This blog post is more or less talking about gear acquisition syndrome, cross out if you don’t want to read about it.
Not too long ago, I chanced upon a book ‘Goodbye, things, on minimalist living’ by Fumio Sasaki.
‘Minimalism’ is not an unfamiliar term to me. I have friend who really live the minimalist lifestyle where he removes his TV set and only own a few essential items. He’s happy and satisfied.
Anyway, this book talks about why more people are adopting the minimalist lifestyle and the obvious benefits after living it.
One of the points mentioned that reflects how I feel about my photography hobby is ‘Chain Reaction‘.
In another words, when we buy an item, we might acquire not one, but maybe 5 more items.
To illustrate, let’s say you buy a Leica camera body. Then, you will buy a lens. Then, filter. You might buy several filters like CPL, yellow, red, UV or whatever. You might want to protect your camera so you buy a camera case. Then, a strap. Then, you also might buy cleaning kit.
Next, your dry box ran out of space, but all cameras are precious and you don’t want to sacrifice any of them out of dry box. You end up buying another one. Lastly, you also need to buy silica gels for all your dry boxes.
I was told it’s a man thing to like to add accessory to their stuff, so you might buy a shutter pin to decorate your camera.
So, maybe one lens doesn’t satisfy you, so you end up buying lens of another focal length. Let’s say that lens require different diameter for filter. There you go, you end up buying another set of filter.
So you see, one thing leads to another.
In my case, it fucks my mind up. I was never satisfied.
When I got hold of a Nikon, I wanted small Rollei. Then I wanted point & shoot.
Then I wanted medium format. After twin lens reflex, I pursued Hasselblad.
I bought protective filters for each lens, respective accessory for each camera body.
Every time when I need to choose a camera to bring out, it’s a headache because I have too many choices. Furthermore, when you have more cameras, the chances of spending money to maintain them is also higher.
Now, I have stopped because I know no matter how many cameras I have, I was never satisfied.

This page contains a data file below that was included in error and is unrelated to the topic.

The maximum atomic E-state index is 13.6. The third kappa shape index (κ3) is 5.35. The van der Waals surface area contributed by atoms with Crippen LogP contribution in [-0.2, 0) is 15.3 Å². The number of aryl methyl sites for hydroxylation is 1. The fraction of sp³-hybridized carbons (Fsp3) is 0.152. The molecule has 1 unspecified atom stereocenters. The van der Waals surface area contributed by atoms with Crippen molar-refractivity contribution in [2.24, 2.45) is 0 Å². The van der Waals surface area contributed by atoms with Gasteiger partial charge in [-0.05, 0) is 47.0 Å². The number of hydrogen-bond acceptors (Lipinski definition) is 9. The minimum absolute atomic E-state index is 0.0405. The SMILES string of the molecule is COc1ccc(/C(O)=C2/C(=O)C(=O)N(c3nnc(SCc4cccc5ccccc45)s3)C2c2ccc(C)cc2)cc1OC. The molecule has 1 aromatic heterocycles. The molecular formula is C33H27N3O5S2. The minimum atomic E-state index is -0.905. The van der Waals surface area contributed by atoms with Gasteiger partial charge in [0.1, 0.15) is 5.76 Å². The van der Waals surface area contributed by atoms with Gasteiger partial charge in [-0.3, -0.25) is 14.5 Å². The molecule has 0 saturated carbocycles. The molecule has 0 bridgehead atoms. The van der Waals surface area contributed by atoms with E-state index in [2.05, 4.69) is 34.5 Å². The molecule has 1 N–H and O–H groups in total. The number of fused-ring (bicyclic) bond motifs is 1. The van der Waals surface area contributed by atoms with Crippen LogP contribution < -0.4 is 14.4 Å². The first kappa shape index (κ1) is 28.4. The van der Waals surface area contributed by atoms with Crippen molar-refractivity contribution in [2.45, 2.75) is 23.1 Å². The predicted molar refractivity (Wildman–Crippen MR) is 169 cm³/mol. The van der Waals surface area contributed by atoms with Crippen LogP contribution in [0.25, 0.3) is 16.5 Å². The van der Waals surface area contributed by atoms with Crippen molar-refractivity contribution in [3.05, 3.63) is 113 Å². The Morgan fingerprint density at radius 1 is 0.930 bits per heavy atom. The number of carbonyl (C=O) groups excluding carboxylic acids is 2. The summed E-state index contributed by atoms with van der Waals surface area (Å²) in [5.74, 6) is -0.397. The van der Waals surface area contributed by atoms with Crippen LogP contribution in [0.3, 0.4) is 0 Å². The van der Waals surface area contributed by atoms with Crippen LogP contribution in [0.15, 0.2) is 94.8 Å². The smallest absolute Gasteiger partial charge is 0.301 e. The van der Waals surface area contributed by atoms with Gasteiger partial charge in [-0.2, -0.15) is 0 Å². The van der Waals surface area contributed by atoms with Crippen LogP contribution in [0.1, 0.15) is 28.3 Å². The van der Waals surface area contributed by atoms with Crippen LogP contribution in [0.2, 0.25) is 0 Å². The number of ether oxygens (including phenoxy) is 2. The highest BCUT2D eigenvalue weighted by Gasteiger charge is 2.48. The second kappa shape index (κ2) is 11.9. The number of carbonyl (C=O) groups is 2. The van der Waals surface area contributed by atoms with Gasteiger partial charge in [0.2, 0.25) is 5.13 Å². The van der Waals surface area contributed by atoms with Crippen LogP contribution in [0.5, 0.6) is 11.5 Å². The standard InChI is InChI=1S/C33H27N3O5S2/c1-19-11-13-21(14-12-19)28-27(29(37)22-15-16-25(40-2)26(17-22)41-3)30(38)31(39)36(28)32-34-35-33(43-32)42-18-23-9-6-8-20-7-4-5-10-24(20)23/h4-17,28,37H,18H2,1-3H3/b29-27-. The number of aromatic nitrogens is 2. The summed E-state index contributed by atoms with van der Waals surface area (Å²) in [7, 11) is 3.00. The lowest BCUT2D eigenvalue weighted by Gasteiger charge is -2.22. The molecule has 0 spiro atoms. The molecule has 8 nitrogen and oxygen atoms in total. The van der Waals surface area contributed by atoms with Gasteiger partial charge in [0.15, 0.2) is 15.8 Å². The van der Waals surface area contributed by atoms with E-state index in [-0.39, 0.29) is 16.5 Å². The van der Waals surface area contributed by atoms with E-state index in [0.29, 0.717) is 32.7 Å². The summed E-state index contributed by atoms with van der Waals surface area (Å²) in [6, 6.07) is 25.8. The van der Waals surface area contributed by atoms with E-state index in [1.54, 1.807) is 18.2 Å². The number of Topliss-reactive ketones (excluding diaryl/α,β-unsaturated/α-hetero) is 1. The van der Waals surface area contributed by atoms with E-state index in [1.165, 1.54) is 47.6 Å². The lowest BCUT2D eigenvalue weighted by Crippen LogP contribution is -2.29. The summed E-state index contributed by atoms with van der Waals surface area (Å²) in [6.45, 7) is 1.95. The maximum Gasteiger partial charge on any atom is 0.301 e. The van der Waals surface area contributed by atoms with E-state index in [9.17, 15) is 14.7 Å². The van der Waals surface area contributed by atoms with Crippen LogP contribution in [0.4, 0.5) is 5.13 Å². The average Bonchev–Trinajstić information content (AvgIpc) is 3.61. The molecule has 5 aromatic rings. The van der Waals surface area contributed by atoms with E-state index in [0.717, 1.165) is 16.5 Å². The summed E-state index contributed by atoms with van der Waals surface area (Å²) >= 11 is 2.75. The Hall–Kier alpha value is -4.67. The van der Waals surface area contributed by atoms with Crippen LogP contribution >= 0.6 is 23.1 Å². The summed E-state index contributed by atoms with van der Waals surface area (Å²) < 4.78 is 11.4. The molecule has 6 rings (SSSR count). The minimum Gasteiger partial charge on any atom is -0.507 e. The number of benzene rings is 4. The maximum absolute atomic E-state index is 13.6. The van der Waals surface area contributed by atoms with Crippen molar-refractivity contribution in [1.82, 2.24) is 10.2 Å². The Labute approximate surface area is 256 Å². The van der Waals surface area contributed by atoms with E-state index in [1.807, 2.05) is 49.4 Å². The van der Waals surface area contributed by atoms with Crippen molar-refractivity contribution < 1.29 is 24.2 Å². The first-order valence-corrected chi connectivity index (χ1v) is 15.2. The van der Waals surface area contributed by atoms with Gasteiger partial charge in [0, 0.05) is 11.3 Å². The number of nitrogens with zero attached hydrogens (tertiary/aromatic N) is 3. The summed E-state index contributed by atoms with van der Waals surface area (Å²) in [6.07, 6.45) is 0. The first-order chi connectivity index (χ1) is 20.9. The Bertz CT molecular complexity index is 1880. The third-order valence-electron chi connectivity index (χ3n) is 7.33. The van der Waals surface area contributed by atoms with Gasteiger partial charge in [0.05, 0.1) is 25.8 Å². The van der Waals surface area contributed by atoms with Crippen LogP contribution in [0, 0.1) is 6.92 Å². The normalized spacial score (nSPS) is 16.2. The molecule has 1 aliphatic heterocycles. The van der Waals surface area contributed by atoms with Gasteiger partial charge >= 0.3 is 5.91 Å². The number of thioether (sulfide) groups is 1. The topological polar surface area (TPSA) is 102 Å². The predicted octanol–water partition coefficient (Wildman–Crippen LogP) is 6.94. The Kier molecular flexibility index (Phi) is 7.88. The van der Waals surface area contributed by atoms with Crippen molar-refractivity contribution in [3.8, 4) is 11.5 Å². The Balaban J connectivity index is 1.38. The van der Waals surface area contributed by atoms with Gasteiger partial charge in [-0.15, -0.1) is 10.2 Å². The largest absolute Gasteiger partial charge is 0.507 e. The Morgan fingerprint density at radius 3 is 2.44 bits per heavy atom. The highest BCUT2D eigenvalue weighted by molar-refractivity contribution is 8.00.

I would dream about the Makina 67 or a Contax T2 another guy has.
Then, I would compare myself with the person: How on earth can he/she always buy camera? Then, it would lead me to dissatisfaction, thinking my income is too low.
Or that my biomedical field just suck where I won’t get rich unless I am a Professor with lots of research grants. Then, I would see myself as failure if I didn’t managed to be one.
It’s a vicious cycle.
That’s why many people are unhappy even though they are high-flyer in many people’s eye. Because they constantly compare themselves to others. Just like you might think your boss is successful, but your boss might be stressed up comparing his achievement with the CEO of another Multi-National Corporation (MNC). This CEO might also be depressed by constantly comparing himself with Jack Ma?
From my point of view, even this small thing like camera can make me feel inadequate and compare myself with others… then what about everything else?
Recently I know of a friend’s friend getting into depression. I was shocked.
That person is smart, and seems to have a super bright future climbing the career ladder. However, he ended up having depression because he is constantly comparing his achievement with others to prove himself. He thinks too much and over analyse many minor things.
I don’t want to end up like that.
So, one small step is to stop pursuing camera. As I clearly know that if you don’t know how to frame your shot, no matter how good or expensive your camera is, your shot is still rubbish compared to a pro who uses a cheap plastic camera.
The next is to sell off all the rarely-used cameras, which I sold the Olympus XA and Contax TVS.
Next is to really stop being a hoarder, which is a job in progress. I have donated clothes, selling films and clearing out junk. Ideally, I hope I have the courage to finally only own one camera, one lens. And have the max 5 rolls of film in my cupboard.
It’ll be really impressive if I can lead that kind of minimalist lifestyle. Not sure if I can do it.
Now I really wonder: are people really happy owning so many cameras? Or are they as dissatisfied as I am? Or are they constantly worry about losing their precious cameras?
Or worst still, do they recognised this phenomenon?
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